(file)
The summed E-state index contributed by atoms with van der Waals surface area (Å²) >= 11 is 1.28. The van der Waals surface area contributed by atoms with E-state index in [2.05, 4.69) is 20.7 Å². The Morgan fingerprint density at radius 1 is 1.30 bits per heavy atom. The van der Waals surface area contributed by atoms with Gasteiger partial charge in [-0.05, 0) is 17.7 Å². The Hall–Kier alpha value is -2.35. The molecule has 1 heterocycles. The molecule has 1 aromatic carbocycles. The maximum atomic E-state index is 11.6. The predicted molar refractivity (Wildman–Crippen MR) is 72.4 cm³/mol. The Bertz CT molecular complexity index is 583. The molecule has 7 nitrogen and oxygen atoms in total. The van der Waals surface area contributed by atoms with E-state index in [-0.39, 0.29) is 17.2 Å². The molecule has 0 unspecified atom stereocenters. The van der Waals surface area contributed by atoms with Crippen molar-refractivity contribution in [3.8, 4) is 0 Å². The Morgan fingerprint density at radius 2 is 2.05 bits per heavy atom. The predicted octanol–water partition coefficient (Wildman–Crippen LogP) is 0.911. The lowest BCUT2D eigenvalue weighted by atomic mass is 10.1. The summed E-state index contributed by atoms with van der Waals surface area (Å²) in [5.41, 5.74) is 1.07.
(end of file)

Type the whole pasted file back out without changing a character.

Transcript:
The summed E-state index contributed by atoms with van der Waals surface area (Å²) >= 11 is 1.28. The van der Waals surface area contributed by atoms with E-state index in [2.05, 4.69) is 20.7 Å². The Morgan fingerprint density at radius 1 is 1.30 bits per heavy atom. The van der Waals surface area contributed by atoms with Gasteiger partial charge in [-0.05, 0) is 17.7 Å². The Hall–Kier alpha value is -2.35. The molecule has 1 heterocycles. The molecule has 1 aromatic carbocycles. The maximum atomic E-state index is 11.6. The predicted molar refractivity (Wildman–Crippen MR) is 72.4 cm³/mol. The Bertz CT molecular complexity index is 583. The molecule has 7 nitrogen and oxygen atoms in total. The van der Waals surface area contributed by atoms with E-state index in [-0.39, 0.29) is 17.2 Å². The molecule has 0 unspecified atom stereocenters. The van der Waals surface area contributed by atoms with Crippen molar-refractivity contribution in [3.8, 4) is 0 Å². The Morgan fingerprint density at radius 2 is 2.05 bits per heavy atom. The predicted octanol–water partition coefficient (Wildman–Crippen LogP) is 0.911. The lowest BCUT2D eigenvalue weighted by atomic mass is 10.1. The summed E-state index contributed by atoms with van der Waals surface area (Å²) in [5.41, 5.74) is 1.07.